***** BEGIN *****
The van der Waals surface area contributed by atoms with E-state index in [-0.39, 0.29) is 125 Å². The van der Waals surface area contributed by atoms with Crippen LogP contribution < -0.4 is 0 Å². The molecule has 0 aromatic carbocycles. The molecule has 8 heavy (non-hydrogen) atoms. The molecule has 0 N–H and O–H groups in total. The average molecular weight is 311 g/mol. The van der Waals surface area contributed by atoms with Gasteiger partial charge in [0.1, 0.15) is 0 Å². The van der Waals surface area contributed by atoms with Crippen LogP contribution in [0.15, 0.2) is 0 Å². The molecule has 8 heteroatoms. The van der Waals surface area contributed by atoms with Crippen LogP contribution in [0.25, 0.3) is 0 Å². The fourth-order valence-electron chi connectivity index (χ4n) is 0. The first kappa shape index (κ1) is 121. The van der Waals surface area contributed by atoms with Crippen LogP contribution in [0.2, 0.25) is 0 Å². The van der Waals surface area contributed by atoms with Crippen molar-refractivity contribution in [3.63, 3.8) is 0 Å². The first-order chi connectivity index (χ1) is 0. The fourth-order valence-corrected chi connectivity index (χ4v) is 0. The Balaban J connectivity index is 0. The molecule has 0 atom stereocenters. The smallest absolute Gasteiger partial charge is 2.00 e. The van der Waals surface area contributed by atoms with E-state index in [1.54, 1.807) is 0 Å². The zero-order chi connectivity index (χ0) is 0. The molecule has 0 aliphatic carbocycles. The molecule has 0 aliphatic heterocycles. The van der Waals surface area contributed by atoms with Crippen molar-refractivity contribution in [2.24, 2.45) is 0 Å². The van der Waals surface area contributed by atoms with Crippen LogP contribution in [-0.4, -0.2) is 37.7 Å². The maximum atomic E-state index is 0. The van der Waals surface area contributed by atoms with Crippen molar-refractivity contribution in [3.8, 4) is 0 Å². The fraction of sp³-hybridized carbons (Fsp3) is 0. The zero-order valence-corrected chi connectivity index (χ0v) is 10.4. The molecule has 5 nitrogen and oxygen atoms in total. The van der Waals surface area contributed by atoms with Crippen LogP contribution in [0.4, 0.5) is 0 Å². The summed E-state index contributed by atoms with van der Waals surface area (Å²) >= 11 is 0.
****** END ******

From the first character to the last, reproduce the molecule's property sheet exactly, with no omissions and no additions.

The van der Waals surface area contributed by atoms with E-state index in [-0.39, 0.29) is 125 Å². The van der Waals surface area contributed by atoms with Crippen LogP contribution < -0.4 is 0 Å². The molecule has 0 aromatic carbocycles. The molecule has 8 heavy (non-hydrogen) atoms. The molecule has 0 N–H and O–H groups in total. The average molecular weight is 311 g/mol. The van der Waals surface area contributed by atoms with Gasteiger partial charge in [0.1, 0.15) is 0 Å². The van der Waals surface area contributed by atoms with Crippen LogP contribution in [0.15, 0.2) is 0 Å². The molecule has 8 heteroatoms. The van der Waals surface area contributed by atoms with Crippen LogP contribution in [0.25, 0.3) is 0 Å². The fourth-order valence-electron chi connectivity index (χ4n) is 0. The first kappa shape index (κ1) is 121. The van der Waals surface area contributed by atoms with Crippen LogP contribution in [0.2, 0.25) is 0 Å². The van der Waals surface area contributed by atoms with Crippen molar-refractivity contribution in [3.63, 3.8) is 0 Å². The first-order chi connectivity index (χ1) is 0. The fourth-order valence-corrected chi connectivity index (χ4v) is 0. The Balaban J connectivity index is 0. The molecule has 0 atom stereocenters. The smallest absolute Gasteiger partial charge is 2.00 e. The van der Waals surface area contributed by atoms with E-state index in [1.54, 1.807) is 0 Å². The zero-order chi connectivity index (χ0) is 0. The molecule has 0 aliphatic carbocycles. The molecule has 0 aliphatic heterocycles. The van der Waals surface area contributed by atoms with Crippen molar-refractivity contribution in [2.24, 2.45) is 0 Å². The van der Waals surface area contributed by atoms with Crippen LogP contribution in [-0.4, -0.2) is 37.7 Å². The maximum atomic E-state index is 0. The van der Waals surface area contributed by atoms with Crippen molar-refractivity contribution in [3.8, 4) is 0 Å². The fraction of sp³-hybridized carbons (Fsp3) is 0. The zero-order valence-corrected chi connectivity index (χ0v) is 10.4. The molecule has 5 nitrogen and oxygen atoms in total. The van der Waals surface area contributed by atoms with Crippen LogP contribution in [0.4, 0.5) is 0 Å². The summed E-state index contributed by atoms with van der Waals surface area (Å²) >= 11 is 0.